The co-owners may divide their common property by the method of agreement, which is always encouraged as it helps preserves unity and respond to the will and demand of every co-owner. Depending on their demands and whether the common property is divisible, the co-owners may agree who will receive their divided parts in kind or in cash. The person who receives the property must pay the other person a sum of money as agreed upon. Or they may decide to sell the property to a third party and distribute the received payment in proportion to each person’s share in the ownership rights. In case of common ownership by share involving an indivisible common property, if only one co-owner wants to be divided his share in the ownership rights while the other co-owners still wish to maintain the property, this co-owner may sell his share but must guarantee the preemptive right of other co-owners.
In case the co-owners cannot reach agreement on the method of dividing the common property, they may request the court to divide it. Where the co-owners have an agreement on the time limit for maintenance of their common property or such time limit is prescribed by law, they may request division of the common property only after this time limit expires. However, in case such time limit is agreed upon by the co-owners and not bound by law, if one co-owner requests division of the common property before this time limit expires and such request is consented to by the other co-owners, the court will accept this request, unless it infringes upon the interests of a third party or aims to shirk obligations toward another person.
The second subject having the right to request division of a common property emerges when one of the co-owners of a property who has property obligations toward another person (third party) while he has no private property or has private property but its value is not enough for performing obligations toward a third party. In this case, the third party is entitled to request division of the common property and participate in such division, unless otherwise prescribed by law.
If the third party requests division of the common property but such property cannot be divided or such division will lead to the loss of the property’s value or is opposed by the other co-owners, the third party may request the obliged co-owner to sell his share in the ownership rights for performing his obligation toward the third party.
In case one of the co-owners has an obligation toward a third party and this obligation has been affirmed under a ruling of a court or commercial arbitration or an award of the competition case settlement council, if the other co-owners refuse to cooperate in dividing the obliged co-owner’s share in the ownership rights or the obliged co-owner refuses to sell his share in the ownership rights, Article 74 of Law 64/2014/QH13 Amending a Number of Articles of the Law on Enforcement of Civil Judgments states: “The judgment creditor may request the court to determine the judgment debtor’s share in the ownership rights or share of land use rights in the common property according to civil procedures.”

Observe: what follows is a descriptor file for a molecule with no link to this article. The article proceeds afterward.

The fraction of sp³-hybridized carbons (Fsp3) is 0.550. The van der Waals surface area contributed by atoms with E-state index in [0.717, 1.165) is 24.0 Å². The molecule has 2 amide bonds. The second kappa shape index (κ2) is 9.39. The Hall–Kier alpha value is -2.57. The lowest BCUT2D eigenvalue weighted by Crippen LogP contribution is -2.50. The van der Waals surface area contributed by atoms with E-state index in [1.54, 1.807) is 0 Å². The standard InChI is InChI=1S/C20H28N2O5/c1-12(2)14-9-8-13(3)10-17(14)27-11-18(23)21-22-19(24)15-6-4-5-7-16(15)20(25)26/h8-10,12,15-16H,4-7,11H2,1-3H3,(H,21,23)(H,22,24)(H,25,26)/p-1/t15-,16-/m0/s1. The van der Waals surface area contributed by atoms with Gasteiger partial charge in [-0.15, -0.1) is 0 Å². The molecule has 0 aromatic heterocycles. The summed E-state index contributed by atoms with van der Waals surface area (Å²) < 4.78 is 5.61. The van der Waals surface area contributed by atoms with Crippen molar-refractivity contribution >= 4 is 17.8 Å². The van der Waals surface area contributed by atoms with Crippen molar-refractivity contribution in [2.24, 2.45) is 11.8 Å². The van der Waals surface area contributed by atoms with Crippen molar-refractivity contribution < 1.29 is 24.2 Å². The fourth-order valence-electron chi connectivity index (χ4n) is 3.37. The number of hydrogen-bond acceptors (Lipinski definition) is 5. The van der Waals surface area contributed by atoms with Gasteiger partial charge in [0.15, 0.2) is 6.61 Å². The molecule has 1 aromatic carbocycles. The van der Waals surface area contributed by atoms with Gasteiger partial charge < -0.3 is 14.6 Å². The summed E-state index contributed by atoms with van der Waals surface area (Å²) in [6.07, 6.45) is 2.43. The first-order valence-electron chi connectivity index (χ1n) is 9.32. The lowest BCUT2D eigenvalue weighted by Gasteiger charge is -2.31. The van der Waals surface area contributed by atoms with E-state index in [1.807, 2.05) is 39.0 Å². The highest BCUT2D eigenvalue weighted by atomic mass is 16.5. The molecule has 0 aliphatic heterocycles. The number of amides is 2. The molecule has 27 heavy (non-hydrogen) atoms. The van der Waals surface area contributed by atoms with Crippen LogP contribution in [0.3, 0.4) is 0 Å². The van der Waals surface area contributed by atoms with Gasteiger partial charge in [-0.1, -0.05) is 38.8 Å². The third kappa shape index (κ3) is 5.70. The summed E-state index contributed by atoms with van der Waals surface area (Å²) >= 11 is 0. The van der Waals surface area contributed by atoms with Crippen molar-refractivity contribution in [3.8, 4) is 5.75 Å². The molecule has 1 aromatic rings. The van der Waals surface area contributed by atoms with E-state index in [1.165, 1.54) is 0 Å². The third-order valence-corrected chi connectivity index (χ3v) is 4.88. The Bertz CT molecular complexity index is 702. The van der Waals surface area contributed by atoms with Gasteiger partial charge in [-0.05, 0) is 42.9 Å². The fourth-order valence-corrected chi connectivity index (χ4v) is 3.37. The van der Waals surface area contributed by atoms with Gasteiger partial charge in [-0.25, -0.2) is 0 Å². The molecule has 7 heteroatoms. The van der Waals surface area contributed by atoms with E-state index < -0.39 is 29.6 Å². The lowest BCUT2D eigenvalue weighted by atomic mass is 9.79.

Past 15 days from the date of being notified of the identification of a share in the ownership rights or share of land use rights, if the judgment creditor does not request the court to identify such share, the enforcer will request the court to do so.
However, in case there has not yet been a court ruling or judgment or arbitration award affirming this co-owner’s obligation toward a third party but such obligation is obvious and is admitted by the co-owner himself, the Code has no provision on how to deal with this co-owner’s share in the ownership rights over the common property when this co-owner refuses or other co-owners refuse to cooperate with the third party. In this case, it is suggested that, depending on the relationship that gives rise to the obligation toward the third party, this party should initiate a lawsuit at court or arbitration to protect its interests according to the judgment enforcement procedures.
Termination of common ownership
As ruled by Article 220 of the Code, common ownership may terminate in the following cases:
(i) The common property has been divided.
The common property may be divided at the will of the co-owners or when the co-owners have to perform their property obligations toward other persons. Then the common property is turned into private property of each co-owner, or transferred to a third party at the will of the co-owners, or auctioned for enforcement of a court judgment.
(ii) One of the co-owners is entitled to own the entire common property.
The common property may be converted into a private property of one of the co-owners through such legal transactions as transferring the other co-owners’ shares of common property; or property donation or swapping. Once this transaction is completed, the common ownership will terminate.
(iii) The common property no longer exists.
The common property may be destroyed due to a force majeure event (e.g., storm, flood, tsunami, earthquake or fire). From the time the common property is destroyed, the common ownership will terminate.
(iv) Other cases prescribed by a law.
In light of the 2013 Constitution which upholds human rights and citizen’s rights and respects and protects civil rights in general and ownership rights in particular, the Code says that the co-owners may lose their ownership rights only when it is prescribed by a law. For instance, when a law prescribes that a common property may be confiscated or compulsorily purchased for national defense purposes or may be dismantled for construction of roads or public works, such property no longer exists in reality or law and the co-owners’ ownership rights also terminate. However, the loss of the ownership rights over the common property does not mean the loss of the entire rights over the property. The co-owners are entitle to receive a sum of money for the lost property at the market price or part of the property’s value.
In case the common ownership terminates under a law while the co-owners disagree with such termination, they may lodge a complaint or initiate a lawsuit with a competent body for settlement in accordance with law.-